E-forms come to Mardi Gras

Mobile, Ala., which recently embarked on an ambitious e-government initiative, tried a high-tech approach to planning this year's Mardi Gras festivities, which begin today.

The city posted an electronic form on its World Wide Web site (www.ci.mobile.al.us) so that businesses could request applications for street vendor licenses.

The online form provided the city's Revenue Department with the basic contact information needed to start a file and mail out a full license application. It also simplified the city's data entry process and saved the applicants a trip to City Hall.

Only a small percentage of businesses used the online form, which was posted in mid-January, but enough businesses used the form to show its promise, said Paul Arnold, a Mobile revenue manager. "Have we had hundreds of hits? No, but we have had more than we thought, and we will do better next year and the year after that."

Along with form, the city posted license fees, parade routes and schedules and other information such businesses frequently request when applying for licenses. This information, like the online form, made it easier for everyone involved the process.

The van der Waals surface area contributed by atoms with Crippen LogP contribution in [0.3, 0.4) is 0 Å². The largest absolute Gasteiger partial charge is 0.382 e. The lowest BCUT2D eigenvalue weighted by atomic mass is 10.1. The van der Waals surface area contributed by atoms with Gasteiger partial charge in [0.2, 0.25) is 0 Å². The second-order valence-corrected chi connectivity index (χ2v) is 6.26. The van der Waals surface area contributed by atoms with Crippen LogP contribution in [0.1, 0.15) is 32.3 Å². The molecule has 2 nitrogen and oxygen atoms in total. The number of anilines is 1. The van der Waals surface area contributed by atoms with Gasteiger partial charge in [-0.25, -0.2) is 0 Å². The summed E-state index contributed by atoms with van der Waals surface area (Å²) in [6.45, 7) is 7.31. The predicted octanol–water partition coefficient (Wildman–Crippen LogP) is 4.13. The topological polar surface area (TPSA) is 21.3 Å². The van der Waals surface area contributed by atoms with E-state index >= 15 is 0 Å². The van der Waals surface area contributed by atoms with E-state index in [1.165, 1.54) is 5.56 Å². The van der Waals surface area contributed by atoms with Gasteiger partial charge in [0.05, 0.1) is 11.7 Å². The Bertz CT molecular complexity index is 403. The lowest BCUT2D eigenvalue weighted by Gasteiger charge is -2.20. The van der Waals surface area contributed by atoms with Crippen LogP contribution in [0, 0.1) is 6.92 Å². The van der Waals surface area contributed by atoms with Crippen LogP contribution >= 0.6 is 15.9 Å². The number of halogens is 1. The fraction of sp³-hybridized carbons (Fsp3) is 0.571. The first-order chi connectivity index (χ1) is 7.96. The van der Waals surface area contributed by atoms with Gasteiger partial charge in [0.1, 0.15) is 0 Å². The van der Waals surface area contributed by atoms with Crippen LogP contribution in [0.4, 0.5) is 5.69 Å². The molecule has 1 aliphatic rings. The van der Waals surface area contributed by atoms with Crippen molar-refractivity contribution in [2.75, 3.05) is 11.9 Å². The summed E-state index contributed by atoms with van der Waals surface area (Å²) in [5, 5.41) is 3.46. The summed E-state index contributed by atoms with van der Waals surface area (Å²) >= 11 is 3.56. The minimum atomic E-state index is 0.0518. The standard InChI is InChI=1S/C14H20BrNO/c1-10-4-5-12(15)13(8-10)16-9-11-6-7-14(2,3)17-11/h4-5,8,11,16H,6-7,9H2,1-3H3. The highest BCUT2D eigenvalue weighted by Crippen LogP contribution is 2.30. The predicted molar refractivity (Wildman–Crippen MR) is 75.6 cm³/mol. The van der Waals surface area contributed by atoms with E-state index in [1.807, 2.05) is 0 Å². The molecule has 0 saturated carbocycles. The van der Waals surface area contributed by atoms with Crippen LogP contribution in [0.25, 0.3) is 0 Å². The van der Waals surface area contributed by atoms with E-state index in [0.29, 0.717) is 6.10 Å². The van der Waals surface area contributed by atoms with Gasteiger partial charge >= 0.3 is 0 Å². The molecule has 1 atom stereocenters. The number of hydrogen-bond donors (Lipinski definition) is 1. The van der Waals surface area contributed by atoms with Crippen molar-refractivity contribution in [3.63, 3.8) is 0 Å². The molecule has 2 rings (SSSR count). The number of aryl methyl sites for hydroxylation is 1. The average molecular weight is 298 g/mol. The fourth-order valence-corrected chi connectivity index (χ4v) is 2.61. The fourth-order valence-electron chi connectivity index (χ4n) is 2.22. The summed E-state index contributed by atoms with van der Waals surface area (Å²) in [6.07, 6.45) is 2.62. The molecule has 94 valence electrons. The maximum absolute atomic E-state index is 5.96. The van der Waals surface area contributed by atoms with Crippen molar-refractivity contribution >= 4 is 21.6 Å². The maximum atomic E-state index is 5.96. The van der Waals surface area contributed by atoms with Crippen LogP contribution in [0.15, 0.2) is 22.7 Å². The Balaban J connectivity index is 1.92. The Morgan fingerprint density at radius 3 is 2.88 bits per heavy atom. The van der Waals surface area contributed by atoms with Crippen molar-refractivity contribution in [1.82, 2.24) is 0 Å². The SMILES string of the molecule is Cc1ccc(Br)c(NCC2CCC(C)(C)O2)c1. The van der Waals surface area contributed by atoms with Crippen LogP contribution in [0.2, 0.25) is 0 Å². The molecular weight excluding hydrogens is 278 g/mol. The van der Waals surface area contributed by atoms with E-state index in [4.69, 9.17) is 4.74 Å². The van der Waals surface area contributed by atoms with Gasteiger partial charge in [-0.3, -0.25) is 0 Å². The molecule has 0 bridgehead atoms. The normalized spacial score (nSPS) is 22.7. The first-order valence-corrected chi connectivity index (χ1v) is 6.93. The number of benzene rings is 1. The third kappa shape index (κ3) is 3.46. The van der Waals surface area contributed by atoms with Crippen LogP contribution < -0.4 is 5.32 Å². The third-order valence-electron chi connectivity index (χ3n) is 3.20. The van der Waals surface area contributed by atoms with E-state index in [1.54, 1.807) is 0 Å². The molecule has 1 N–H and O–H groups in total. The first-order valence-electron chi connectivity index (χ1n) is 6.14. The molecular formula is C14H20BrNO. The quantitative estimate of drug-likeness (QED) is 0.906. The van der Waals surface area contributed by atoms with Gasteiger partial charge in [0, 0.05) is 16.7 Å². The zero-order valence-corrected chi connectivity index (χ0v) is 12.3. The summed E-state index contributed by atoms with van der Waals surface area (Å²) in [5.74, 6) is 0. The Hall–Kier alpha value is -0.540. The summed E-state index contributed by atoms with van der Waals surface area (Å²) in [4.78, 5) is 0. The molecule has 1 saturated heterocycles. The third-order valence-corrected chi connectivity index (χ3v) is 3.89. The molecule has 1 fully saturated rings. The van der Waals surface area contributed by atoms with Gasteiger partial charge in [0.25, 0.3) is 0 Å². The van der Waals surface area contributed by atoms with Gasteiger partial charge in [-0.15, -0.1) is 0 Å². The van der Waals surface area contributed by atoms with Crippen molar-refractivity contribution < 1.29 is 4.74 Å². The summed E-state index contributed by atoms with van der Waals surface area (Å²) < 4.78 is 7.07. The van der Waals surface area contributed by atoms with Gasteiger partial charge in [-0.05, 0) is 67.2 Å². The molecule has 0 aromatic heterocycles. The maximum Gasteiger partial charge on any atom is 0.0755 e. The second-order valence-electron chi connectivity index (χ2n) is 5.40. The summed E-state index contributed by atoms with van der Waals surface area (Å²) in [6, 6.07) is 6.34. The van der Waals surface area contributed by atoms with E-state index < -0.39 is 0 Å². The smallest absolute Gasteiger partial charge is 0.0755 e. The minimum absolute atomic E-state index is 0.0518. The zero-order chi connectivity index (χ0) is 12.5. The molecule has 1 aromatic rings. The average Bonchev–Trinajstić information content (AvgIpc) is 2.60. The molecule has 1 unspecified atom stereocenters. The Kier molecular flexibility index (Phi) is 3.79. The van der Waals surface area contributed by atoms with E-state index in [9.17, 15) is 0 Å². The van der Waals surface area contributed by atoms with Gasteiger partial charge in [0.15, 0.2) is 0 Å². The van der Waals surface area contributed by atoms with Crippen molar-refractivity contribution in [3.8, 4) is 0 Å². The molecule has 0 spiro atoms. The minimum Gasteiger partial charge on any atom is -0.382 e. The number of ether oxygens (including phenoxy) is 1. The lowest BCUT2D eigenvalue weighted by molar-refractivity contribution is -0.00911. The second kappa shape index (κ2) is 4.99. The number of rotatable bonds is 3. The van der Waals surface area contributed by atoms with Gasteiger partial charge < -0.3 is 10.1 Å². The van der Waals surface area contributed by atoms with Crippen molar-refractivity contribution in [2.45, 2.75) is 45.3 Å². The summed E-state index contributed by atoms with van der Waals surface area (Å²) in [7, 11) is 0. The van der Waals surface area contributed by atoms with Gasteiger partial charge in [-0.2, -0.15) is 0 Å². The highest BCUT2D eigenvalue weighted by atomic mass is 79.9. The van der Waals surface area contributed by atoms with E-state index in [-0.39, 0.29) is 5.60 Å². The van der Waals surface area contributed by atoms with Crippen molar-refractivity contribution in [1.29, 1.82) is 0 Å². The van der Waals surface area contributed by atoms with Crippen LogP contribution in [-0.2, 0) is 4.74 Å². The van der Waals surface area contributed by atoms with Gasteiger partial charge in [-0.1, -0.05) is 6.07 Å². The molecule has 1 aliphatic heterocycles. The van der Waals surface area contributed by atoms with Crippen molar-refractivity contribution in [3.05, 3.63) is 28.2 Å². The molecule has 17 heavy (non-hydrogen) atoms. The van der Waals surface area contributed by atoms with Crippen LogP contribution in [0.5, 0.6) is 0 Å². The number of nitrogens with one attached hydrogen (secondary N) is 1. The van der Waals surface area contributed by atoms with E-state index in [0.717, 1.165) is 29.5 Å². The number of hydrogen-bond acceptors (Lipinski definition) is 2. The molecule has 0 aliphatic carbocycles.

"We have people come from different parts of the country: If we get this information out there to them, they have a much better understanding of what the costs and requirements are," Arnold said. "And it makes it easier for our counter people if [the applicants] have all this information ahead of time."

Mobile likely will have the full street vendor application online by next year's Mardi Gras, he said. In December, Mayor Mike Dow announced that the city would attempt to develop 12 or more online transactions this year as part of an initiative called E-Gov 2000.

Many of the ideas for online transactions are coming from a Management Information Systems User Group, which includes about 15 individuals from various departments.

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